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Humane Society Arguments Open Briefing In Appeals Court Sea Lion Removal Case

March 27, 2009
The Humane Society of the United States re-launched its legal effort to reverse federal agency and court decisions allowing the lethal removal of California sea lions from below Bonneville Dam on the lower Columbia River.

In a legal brief filed Monday (March 23) the HSUS argues that NOAA Fisheries Service has failed to explain how it can judge as "significant" the impacts predatory sea lions have on Columbia basin salmon runs while deciding that other, greater sources of mortality are not significant.

"To accept the agency's view of administrative law would, for example, allow the Social Security Administration to grant benefits to a person that suffers from a 4 percent disability despite, and without ever explaining, numerous past decisions denying such benefits for people that suffer from a 15 to 20 percent disability," according to the HSUS brief filed in the U.S. Court of Appeals for the Ninth Circuit.

The brief also faults U.S. District Court Judge Michael W. Mosman for accepting NOAA Fisheries arguments about the legitimacy of the lethal take authority granted to the states of Idaho, Oregon and Washington under Section 120 of the Marine Mammal Protection Act.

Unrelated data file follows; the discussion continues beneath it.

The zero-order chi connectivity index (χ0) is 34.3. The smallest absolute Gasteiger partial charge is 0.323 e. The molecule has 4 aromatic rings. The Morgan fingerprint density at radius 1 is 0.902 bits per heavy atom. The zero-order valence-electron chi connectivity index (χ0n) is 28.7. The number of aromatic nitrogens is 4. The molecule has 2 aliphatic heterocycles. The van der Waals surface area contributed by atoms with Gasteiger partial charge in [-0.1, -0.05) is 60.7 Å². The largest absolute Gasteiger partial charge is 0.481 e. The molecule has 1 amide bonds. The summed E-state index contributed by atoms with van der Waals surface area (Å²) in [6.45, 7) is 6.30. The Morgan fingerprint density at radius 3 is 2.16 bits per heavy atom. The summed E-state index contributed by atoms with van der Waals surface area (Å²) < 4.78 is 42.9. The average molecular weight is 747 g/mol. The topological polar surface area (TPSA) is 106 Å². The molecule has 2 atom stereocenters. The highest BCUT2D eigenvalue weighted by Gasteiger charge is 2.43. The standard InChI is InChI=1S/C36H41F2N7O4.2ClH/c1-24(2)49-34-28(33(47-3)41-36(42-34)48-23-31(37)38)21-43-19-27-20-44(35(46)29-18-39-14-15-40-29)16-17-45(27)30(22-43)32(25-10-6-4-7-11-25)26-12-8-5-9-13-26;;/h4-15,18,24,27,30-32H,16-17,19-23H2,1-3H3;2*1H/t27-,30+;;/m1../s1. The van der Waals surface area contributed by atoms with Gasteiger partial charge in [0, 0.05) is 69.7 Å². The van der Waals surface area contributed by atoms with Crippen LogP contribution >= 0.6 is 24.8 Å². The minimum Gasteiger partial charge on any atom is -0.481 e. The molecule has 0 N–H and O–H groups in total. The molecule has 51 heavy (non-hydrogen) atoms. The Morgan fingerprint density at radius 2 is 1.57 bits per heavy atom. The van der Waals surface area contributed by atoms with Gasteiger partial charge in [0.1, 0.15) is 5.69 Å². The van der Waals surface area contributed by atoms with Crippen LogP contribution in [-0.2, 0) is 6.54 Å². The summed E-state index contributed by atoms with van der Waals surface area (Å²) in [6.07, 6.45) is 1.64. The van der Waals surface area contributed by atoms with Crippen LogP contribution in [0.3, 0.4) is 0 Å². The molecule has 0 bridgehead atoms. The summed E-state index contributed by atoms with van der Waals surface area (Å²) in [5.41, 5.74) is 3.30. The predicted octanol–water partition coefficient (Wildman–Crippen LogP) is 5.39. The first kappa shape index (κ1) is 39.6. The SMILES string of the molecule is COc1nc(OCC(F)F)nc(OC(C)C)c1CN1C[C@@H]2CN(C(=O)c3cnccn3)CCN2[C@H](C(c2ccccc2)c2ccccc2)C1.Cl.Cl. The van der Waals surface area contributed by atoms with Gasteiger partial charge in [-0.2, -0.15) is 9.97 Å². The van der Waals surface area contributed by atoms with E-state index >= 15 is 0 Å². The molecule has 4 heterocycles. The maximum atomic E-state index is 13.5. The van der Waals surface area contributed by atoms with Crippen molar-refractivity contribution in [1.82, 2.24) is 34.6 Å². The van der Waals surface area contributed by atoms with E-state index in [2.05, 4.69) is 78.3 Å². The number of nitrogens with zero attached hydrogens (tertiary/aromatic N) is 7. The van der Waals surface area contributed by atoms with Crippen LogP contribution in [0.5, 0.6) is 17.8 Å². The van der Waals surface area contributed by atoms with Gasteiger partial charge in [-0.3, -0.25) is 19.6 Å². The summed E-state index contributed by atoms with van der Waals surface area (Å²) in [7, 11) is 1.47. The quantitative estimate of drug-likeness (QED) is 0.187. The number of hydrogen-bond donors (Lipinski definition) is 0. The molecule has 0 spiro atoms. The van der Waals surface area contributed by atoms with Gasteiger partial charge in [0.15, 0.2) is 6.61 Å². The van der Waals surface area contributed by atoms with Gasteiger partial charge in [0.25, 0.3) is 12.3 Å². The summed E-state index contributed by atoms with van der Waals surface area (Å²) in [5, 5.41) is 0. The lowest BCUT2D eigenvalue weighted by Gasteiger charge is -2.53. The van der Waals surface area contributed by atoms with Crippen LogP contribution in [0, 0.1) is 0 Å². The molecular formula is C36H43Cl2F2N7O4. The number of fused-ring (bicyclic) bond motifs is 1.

The society wants the appeals court to overturn Mosman's Nov. 26 ruling in favor of NOAA Fisheries and to set aside the federal agency's lethal-removal decision.

HSUS filed its appeal of Mosman's decision on Dec. 5. Monday's filing is the opening brief in the appeal. According to a schedule established by the appellate court, the federal government and states have until April 21 to respond to HSUS' opening brief. The HSUS would then have 14 days to reply. The judicial panel assigned the appeal has the option of holding oral arguments after briefing is completed.

The opening brief says " NMFS's decision to authorize the killing of native, federally protected animals that are having a documented 0.4 to 4.2 percent impact on the spring salmon run is impossible to reconcile with: (1) NMFS's 2005 decision finding that fishermen's annual take of up to 17 percent of listed salmon is not significant and has only 'minimal adverse effects on Listed Salmonid ESUs in the Columbia River Basin;' (2) the States' 2008 decision to increase fishing quotas from 9 percent to 12 percent of the total spring run; and (3) NMFS's 2007 decision finding that hydroelectric dam take up to 60 percent of listed juvenile salmonids and up to 17 percent of listed adult salmonids 'meet[s] or exceed[s] the objectives of doing no harm and contributing to recovery with respect to the ESUs.'"

The 0.4 to 4.2 percent represent the lowest and highest "observed" predation below the dam annually from 2002 through 2007. The fishing and hydro system impact totals are taken from documents prepared for Endangered Species Act and National Environmental Policy Act processes.

HSUS attorneys cite Ninth Circuit precedent that says federal agencies "must clearly set forth the ground for its departure from prior norms so that we may understand the basis of the [agency's] action and judge the consistency of that action with the [agency's] mandate. They also say Congress wanted such comparisons made before the lethal removal authority is granted.